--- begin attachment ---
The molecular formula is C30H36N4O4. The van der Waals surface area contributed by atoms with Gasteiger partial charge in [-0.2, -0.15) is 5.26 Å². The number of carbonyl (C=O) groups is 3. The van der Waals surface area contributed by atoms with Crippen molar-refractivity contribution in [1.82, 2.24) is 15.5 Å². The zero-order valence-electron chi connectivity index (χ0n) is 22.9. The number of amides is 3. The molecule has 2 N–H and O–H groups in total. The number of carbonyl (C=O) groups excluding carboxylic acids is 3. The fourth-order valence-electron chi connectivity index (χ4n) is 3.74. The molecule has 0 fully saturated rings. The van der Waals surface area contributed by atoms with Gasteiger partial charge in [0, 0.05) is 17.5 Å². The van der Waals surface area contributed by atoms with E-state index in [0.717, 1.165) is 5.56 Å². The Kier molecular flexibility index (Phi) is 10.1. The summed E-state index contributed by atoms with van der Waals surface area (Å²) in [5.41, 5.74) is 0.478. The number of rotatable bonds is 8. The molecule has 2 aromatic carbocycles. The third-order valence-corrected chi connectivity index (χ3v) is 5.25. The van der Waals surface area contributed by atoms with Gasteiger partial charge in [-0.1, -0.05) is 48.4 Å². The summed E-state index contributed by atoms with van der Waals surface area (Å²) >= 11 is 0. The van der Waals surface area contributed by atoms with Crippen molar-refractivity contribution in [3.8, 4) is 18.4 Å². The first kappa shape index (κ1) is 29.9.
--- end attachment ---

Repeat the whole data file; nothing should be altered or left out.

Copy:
The molecular formula is C30H36N4O4. The van der Waals surface area contributed by atoms with Gasteiger partial charge in [-0.2, -0.15) is 5.26 Å². The number of carbonyl (C=O) groups is 3. The van der Waals surface area contributed by atoms with Crippen molar-refractivity contribution in [1.82, 2.24) is 15.5 Å². The zero-order valence-electron chi connectivity index (χ0n) is 22.9. The number of amides is 3. The molecule has 2 N–H and O–H groups in total. The number of carbonyl (C=O) groups excluding carboxylic acids is 3. The fourth-order valence-electron chi connectivity index (χ4n) is 3.74. The molecule has 0 fully saturated rings. The van der Waals surface area contributed by atoms with Gasteiger partial charge in [0, 0.05) is 17.5 Å². The van der Waals surface area contributed by atoms with E-state index in [0.717, 1.165) is 5.56 Å². The Kier molecular flexibility index (Phi) is 10.1. The summed E-state index contributed by atoms with van der Waals surface area (Å²) in [5.41, 5.74) is 0.478. The number of rotatable bonds is 8. The molecule has 2 aromatic carbocycles. The third-order valence-corrected chi connectivity index (χ3v) is 5.25. The van der Waals surface area contributed by atoms with Gasteiger partial charge in [-0.1, -0.05) is 48.4 Å². The summed E-state index contributed by atoms with van der Waals surface area (Å²) >= 11 is 0. The van der Waals surface area contributed by atoms with Crippen molar-refractivity contribution in [3.8, 4) is 18.4 Å². The first kappa shape index (κ1) is 29.9.